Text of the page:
In yet another embodiment, the said method can be run on shorter (approximately 2 minutes of data), overlapping data segments in order to obtain a time-dependent estimate of autonomic system function. The result of running CSI on short windows of data is shown in FIG. 2. This figure illustrates the idea that the short segments provide a valid time-localized estimate of sympathetic and parasympathetic activity since smoothed short-window estimates match the long-window estimate. FIG. 3 shows the efficacy of estimating sympathetic and parasympathetic tone in supine (A) and standing (B) subjects as a function of time. When the subject is supine, the parasympathetic branch is seen to dominate, and when the subject is standing, the sympathetic branch dominates. In yet another embodiment, the results of the short overlapping data segments can be extrapolated to infinite set size to improve the quality of the measure if the autonomic nervous system function can be assumed constant over the duration of the physiologic signals. The extrapolation to infinite set size can be done by plotting the inverse of the window size on the x axis, and a function of the calculated value of the sympathetic or parasympathetic parameters on the y axis. For each x axis value, one would obtain multiple y axis values, corresponding to different shifts of the analysis window through the entire data record. The functions applied to the y values can be linear, such as but not limited to scaling by a nonzero constant, or nonlinear, such as but not limited to the logarithm, inverse, or exponential. The extrapolation procedure is illustrated in FIG. 4. In the studied data set, statistically significant (95% confidence) differences were obtained between the cold pressor (high sympathetic, low parasympathetic) and baseline (low sympathetic, high parasympathetic) interventions using the extrapolation method. Without extrapolation, the expected observations (namely, higher parasympathetic values for baseline and higher sympathetic values for the cold pressor) were made in three of eight subjects. These results are shown in FIG. 5.
In yet another embodiment, the shot noise can be calculated on an entire data record of RR intervals at least five minutes in duration. This method is useful for estimating parasympathetic tone during a long and unchanging intervention; for example, if the subject is lying in the intensive care unit without moving or responding. As seen in FIG. 14, the autocorrelation functions of parasympathetically-dominated interventions are significantly more peaked than those of sympathetically-dominated interventions, meaning that the shot noise value would be greater under parasympathetic dominance than under sympathetic dominance. In another embodiment, the shot noise may be normalized or otherwise related to the absolute value of the autocorrelation for a set value of lag. Again referring to FIG. 14, we see that parasympathetic dominance causes the autocorrelation function to decay to zero for lags of 5-10 samples, whereas sympathetic dominance yields relatively high autocorrelation values even for lags beyond 15 samples. In another embodiment, the ratio of shot noise versus the autocorrelation value at relatively long lags may be used to estimate the stress level directly; this particular embodiment assumes that the sympathetic to parasympathetic ratio is directly proportional to stress.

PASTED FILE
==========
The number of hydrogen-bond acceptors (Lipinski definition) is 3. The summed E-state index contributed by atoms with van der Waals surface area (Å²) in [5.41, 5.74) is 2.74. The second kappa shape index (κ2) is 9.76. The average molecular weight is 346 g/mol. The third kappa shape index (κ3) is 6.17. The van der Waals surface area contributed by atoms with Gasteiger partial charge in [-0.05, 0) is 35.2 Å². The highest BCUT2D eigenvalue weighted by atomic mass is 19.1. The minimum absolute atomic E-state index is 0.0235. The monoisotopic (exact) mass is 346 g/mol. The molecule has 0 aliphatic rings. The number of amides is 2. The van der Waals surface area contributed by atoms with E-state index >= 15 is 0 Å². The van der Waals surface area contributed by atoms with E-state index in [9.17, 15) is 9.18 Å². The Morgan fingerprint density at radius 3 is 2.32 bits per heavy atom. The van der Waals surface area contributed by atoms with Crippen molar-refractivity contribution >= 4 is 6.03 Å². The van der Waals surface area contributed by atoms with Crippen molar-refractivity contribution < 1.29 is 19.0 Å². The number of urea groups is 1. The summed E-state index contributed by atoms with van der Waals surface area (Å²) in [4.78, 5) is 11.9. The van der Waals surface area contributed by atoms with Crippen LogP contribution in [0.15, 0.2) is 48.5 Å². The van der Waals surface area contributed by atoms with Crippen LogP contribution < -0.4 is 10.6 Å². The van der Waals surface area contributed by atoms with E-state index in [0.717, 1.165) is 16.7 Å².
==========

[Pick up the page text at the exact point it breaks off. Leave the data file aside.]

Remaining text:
In yet another embodiment, the needed signals are the instantaneous heart rate, which is obtainable from the electrocardiogram or the RR interval series, and the instantaneous lung volume, also obtainable from the electrocardiogram or directly, and autonomic nervous system function is estimated assuming a Hidden Markov Model. The said model involves the parameterization of the instantaneous lung volume to heart rate transfer function such that it is fully described by two values: a positive parasympathetic peak, and a negative sympathetic peak, as shown in FIG. 20. In another embodiment, the parameterized transfer function may have a qualitatively similar shape to that shown in FIG. 20 but with different values for the locations in time of the start of the function, the zero crossing, and the peaks. Thus, the hidden states in this model are the two-element vectors describing the actual parasympathetic and sympathetic values at each point in time: Sn=[para symp]. The observed values are the instantaneous heart rates at each point in time (may be obtained by inverting the RR interval and multiplying by 60 to get beats per minute). We can relate the hidden state to the observed state by convolving the transfer function defined by the state values with the instantaneous lung volume signal at the corresponding times. This yields the "actual" heart rate. In essence, the maximum a posteriori (MAP) estimate requires that we maximize the probability that the observed heart rate occurs given that the hidden states are known, and that the entire time-vector of hidden states is likely |SMAP=arg maxsP(HR|S)P(S). To calculate this quantity, we also define a transition probability, which defines the probability that a particular state vector at time n will change to any other possible state vector at time n+1. For example, it is known that parasympathetic activity can change very rapidly whereas sympathetic activity changes much more slowly with time. Thus, the large changes in the parasympathetic value of the state vector are more likely than large changes in the sympathetic value, and the time-series of states must reflect this in order to have a high probability. The state transition probabilities were defined as symmetric exponential functions around 0, with specific sympathetic and parasympathetic parameters, as shown by the following equations: